Bill Millin, a Scottish bagpiper who braved mortar shells, raking machine guns and sniper fire to play morale-pumping tunes for his fellow commandos from the beaches of Normandy on D-Day, died Tuesday at a hospital in the English county of Devon after a stroke. He was 88.
Millin became part of Scottish folklore as soon as he jumped into the cold French water off Sword beach on June 6, 1944, during Operation Overlord. He came to be known as the "mad piper." His courageous actions were immortalized in the 1962 film "The Longest Day," starring John Wayne and Sean Connery.
Dressed in the kilt his father wore in World War I and armed with only a ceremonial dagger, Millin was a 21-year-old soldier attached to the 1st Special Service Brigade led by Simon Fraser, better known by his Scottish clan title, Lord Lovat.
Millin played rousing renditions of "Highland Laddie" and "Road to the Isles," energizing the advancing troops and comforting the men whose last moments were spent on foreign soil. "I shall never forget the skirl of Bill Millin's pipes," one Normandy survivor, Tom Duncan, later told the London Daily Telegraph. "It reminded us of home and why we were fighting for our lives and those of our loved ones."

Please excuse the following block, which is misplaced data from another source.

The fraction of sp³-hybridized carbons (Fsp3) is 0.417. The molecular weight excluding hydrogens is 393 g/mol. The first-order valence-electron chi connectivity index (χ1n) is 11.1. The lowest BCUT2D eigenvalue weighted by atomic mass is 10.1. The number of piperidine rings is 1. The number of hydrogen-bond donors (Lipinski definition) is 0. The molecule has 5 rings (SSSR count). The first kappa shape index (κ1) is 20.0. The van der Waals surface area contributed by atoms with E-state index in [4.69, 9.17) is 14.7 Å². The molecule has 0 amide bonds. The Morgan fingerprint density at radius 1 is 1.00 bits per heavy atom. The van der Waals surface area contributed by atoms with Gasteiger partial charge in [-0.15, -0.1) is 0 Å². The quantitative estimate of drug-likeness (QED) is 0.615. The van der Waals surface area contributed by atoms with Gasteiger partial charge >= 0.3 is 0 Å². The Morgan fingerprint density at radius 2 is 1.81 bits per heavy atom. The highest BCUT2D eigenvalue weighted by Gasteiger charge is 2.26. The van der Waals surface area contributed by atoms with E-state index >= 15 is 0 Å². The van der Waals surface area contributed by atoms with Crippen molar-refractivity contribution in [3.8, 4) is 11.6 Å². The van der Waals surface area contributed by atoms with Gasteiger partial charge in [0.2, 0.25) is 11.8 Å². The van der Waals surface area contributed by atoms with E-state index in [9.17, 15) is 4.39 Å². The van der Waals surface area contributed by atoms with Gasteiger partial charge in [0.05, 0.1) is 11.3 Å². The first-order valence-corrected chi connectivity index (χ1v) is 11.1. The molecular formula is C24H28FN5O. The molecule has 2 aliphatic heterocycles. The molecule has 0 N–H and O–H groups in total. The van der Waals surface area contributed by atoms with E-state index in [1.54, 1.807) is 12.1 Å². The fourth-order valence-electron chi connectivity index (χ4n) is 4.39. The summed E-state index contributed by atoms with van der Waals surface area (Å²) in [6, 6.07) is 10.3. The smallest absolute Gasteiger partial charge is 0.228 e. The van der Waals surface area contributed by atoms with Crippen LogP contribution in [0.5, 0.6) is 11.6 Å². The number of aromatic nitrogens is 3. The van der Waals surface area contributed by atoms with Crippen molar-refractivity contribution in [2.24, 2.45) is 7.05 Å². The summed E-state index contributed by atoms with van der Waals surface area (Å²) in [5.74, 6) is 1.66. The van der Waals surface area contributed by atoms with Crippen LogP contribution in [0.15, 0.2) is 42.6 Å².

Millin's music, heard up and down the coastline, was so loud that one soldier told him to knock it off unless he wanted all the Germans in France to hear of the invasion.
Millin was the only bagpiper to take part in Overlord because British high command had banned them from warfront service to reduce casualties. Despite his brigade's heavy casualties - nearly half of the 1,400 commandos were killed - Millin survived without a scratch. His unit eventually captured two German snipers whose fire had wiped out many in the Allies' advance.